Five trailblazing young eco-entrepreneurs to watch in 2017

A new wave of young entrepreneurs are breaking ground in sustainability. We look at five founders whose businesses are making the world a greener place

When it comes to innovation in business, young people are blazing a trail.

With research from YouGov and Google showing that a quarter (22%) of young people aged between 15 and 18 are interested in starting their own business, young people are increasingly taking their careers into their own hands while giving the world something new, innovative and beneficial.


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As we dive into 2017, there’s no shortage of bold, brave and brilliant entrepreneurs with innovative ideas to make our living smarter and more sustainable. But, in order to realise their potential, these entrepreneurs need support.

One of the most prominent programmes designed to support eco-entrepreneurs is Shell LiveWIRE, which offers monthly start-up grants, coaching and online business support to 16 to 30 year-olds with innovative business ideas for a more sustainable future.

Its monthly Smarter Future Programme provides £5,000 funding to one winner each month, as well as the opportunity for all monthly winners to compete for the annual title of Shell LiveWIRE Young Entrepreneur of the Year and additional prize money worth £25,000.

Here are five young entrepreneurs we’ll be watching from the programme:

Tom Robinson, founder of Adaptavate

Shell LiveWIRE Young Entrepreneur of the Year 2016

tom robinsonAdaptavate is an environmentally-sustainable construction company that is rethinking and redesigning how the new generation of building materials are made. The company’s first product, Breathaboard, is a bio-based alternative to plasterboard which helps to mitigate CO2-driven climate change by ‘locking’ carbon into the fabric of buildings.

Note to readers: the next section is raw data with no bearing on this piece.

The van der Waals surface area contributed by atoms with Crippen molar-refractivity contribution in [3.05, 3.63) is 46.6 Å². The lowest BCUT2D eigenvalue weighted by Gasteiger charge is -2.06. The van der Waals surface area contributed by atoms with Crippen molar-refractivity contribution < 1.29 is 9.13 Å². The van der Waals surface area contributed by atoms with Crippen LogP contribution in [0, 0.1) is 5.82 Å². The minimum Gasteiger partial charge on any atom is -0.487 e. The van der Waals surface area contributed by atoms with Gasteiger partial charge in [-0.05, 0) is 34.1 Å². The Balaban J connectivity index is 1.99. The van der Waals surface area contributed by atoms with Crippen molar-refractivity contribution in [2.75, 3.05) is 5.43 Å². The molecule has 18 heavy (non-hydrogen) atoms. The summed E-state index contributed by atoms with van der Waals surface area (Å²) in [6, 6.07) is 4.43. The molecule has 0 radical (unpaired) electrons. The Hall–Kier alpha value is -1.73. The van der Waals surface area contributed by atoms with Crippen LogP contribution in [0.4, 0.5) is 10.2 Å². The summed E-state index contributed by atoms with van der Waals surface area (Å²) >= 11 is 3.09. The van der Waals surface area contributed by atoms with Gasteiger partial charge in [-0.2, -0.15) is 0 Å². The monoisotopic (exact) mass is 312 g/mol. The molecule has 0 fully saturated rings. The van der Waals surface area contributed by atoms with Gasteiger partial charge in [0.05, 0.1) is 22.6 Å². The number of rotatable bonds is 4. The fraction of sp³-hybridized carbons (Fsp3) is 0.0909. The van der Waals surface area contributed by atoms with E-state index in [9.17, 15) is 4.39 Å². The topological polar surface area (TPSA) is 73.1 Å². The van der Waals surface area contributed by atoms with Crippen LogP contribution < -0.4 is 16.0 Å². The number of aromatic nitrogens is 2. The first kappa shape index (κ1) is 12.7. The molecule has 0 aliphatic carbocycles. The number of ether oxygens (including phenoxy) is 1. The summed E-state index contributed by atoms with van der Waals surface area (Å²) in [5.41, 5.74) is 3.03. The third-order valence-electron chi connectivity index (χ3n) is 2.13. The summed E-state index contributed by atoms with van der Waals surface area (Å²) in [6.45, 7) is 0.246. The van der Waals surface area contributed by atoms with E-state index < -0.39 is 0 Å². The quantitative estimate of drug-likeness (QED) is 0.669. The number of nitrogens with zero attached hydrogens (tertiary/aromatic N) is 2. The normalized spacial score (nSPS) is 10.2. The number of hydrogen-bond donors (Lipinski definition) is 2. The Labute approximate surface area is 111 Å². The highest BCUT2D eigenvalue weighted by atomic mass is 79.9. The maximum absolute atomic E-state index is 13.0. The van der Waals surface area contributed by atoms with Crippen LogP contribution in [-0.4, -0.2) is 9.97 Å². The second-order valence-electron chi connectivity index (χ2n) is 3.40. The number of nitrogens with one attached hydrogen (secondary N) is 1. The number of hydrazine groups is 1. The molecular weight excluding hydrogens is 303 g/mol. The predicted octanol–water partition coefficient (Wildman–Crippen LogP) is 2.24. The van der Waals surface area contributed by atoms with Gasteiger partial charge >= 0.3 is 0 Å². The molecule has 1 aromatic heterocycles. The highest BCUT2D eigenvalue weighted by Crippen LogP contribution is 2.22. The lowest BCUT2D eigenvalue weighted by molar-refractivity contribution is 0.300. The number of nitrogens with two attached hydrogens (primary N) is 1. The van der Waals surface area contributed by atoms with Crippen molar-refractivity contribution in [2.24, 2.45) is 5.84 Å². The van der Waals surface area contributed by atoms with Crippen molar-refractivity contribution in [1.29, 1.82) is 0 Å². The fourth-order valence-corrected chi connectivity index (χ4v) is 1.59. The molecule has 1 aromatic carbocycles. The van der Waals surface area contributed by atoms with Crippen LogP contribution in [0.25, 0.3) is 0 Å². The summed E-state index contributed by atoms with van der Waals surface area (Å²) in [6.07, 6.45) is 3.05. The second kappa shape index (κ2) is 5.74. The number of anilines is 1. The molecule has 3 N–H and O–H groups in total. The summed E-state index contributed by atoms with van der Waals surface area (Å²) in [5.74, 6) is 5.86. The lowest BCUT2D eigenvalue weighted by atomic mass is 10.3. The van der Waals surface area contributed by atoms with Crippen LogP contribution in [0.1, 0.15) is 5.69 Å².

Its founder, Tom Robinson, 28, came up with the idea while he was working as a builder and plasterer in Hackney, East London. With Breathaboard, Robinson is tackling two key problems in the building trade: the issue of ‘unhealthy homes’, where trapped moisture and condensation lead to poor air conditions, and the huge amount of waste generated by traditional construction, especially plasterboard, which is sent to a separate cell in landfill sites.

75% of Breathaboard is made from agricultural waste sourced from UK farmers, so it provides a renewable alternative to the 15 million tonnes of plasterboard that goes to landfill each year globally. In March 2016, Robinson was named Shell LiveWIRE’s ‘Young Entrepreneur of the Year’ and awarded £30,000 to help scale-up Breathaboard.

Shell LiveWIRE also partnered with Adaptavate and WIRED in July 2016 for the Shell #makethefuture Accelerator, which brought some of the brightest minds in business and innovation to help Tom accelerate his business. Take a look at the highlights of the day here.

Solveiga Pakštaitė, founder of Design by Sol

Shell LiveWIRE Smarter Future Winner 2015

Solveiga PakštaitėSolveiga Pakštaitė, Founder of Design By Sol, developed a bio-reactive food expiry label which indicates the condition of food inside its packaging.

Using gelatine to model the decay process of food, Bump Mark is able to indicate the food’s condition when you run your finger over the label. A smooth surface means the food is fresh, while a layer of bumps, which occurs when the gelatine starts to break down, means the food is past its best and needs to be binned.

With over 15 million tonnes of good food thrown away in the UK each year, half of which comes from households, and with global food shortages soaring, Bump Mark offers a safe, recyclable, biodegradable, cheap and effective solution to prevent needless food waste.

Having originally designed Bump Mark while at university as a product that would help visually impaired consumers, Pakštaitė’s product has captured the imagination of sighted consumers, too. In March 2015, having already won the James Dyson Award, Pakštaitė was crowned a Shell LiveWIRE Smarter Future Award winner, which allowed her to conduct the necessary testing to take Bump Mark from a concept to regulated food product. She also received an additional £5,000 as the winner of the Shell Staff Inspiration Award, having impressed Shell UK employees with her ingenuity, passion and entrepreneurial spirit.